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A deficit in macronutrients and micronutrients - essential nutrients as they are called, causes imbalances in the body and the only way to ensure we have a healthy diet is to include all the macros and micros that we need.
We will have a closer look at what nutrients are, what types there are, and which foods contain each of them. We will also examine the difference between micro and macronutrients.
Macronutrients and micronutrients are chemical compounds that our bodies need to function correctly. Because we don't produce enough of these substances, we need to supplement our essential nutrients from external sources.
Macronutrients, as well as micros, are vital for our health and for preventing illnesses, and they also have a crucial role in growth and reproduction.
But where exactly do we find these life-sustaining compounds? Macronutrients are the primary nutrients that make up the food we eat, and there are three that we need to eat in higher quantities:
On the other hand, micronutrients are essential elements required by our organisms in small amounts and these include:
We need to make a special mention of water. It isn't a nutrient per se, but it is the most important substance for life on Earth, and it often contains naturally occurring micronutrients such as calcium and salts.
Having a healthy, balanced diet ensures that we allow our bodies to access the macros and micros we need. As an example, fruit and vegetables tend to be rich in vitamins and minerals but poor in fatty acids and protein. This is why we need to add meat, for protein, and dry fruit, seeds, and fish to add those precious omega-3 fatty acids.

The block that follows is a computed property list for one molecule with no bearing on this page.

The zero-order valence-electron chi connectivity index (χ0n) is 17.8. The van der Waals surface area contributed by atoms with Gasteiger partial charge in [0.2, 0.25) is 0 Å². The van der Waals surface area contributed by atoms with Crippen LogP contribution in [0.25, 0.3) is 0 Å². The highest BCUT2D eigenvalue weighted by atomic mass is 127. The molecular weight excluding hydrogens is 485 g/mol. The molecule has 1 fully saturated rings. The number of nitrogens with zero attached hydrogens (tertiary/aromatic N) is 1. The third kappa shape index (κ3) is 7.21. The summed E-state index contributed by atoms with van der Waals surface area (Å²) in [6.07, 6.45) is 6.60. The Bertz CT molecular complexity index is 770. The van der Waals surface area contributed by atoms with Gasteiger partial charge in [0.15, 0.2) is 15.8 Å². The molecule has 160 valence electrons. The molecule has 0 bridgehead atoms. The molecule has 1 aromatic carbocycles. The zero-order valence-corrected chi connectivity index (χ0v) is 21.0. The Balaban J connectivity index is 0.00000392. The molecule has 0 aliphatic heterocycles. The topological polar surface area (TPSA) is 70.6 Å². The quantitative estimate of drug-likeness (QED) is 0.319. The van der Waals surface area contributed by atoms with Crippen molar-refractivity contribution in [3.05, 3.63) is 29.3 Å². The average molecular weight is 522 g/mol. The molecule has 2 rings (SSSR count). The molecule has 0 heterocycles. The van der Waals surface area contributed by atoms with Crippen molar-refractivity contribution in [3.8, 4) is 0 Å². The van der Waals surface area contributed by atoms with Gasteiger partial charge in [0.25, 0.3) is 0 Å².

When looking at micro and macronutrients together, we can say that we have six essential nutrients: water, protein, vitamins, minerals, and carbohydrates.
We will have a look at their properties and at specific foods that contain these essential nutrients.
If we consider the fact that approximately 60% of our bodies are made up of water, it won't come as a surprise to hear that water is regarded as the most vital element that sustains life - although it is not an essential nutrient in itself. This liquid substance allows the transport of other nutrients to our cells via the blood; it also facilitates toxin elimination and ensures the overall functioning of our organisms.
Fruit and vegetables contain significant amounts of water, which is why eating them will hydrate your body. Natural juices and smoothies are an ideal option of adding more water into our diets.
Adults should consume 25 to 35 milliliters of fluids per kilogram body weight or 2 to 3 liters per day, increasing the amount in case of physical activity.
Proteins are the second most crucial macronutrient that our bodies need - protein is a pivotal element in cell structure, muscle growth, bone, skin, hair, and nail health. It also plays a significant role in creating antibodies for our immune system and helps produce hormones. Therefore, protein is an important essential nutrient that promotes overall health and growth.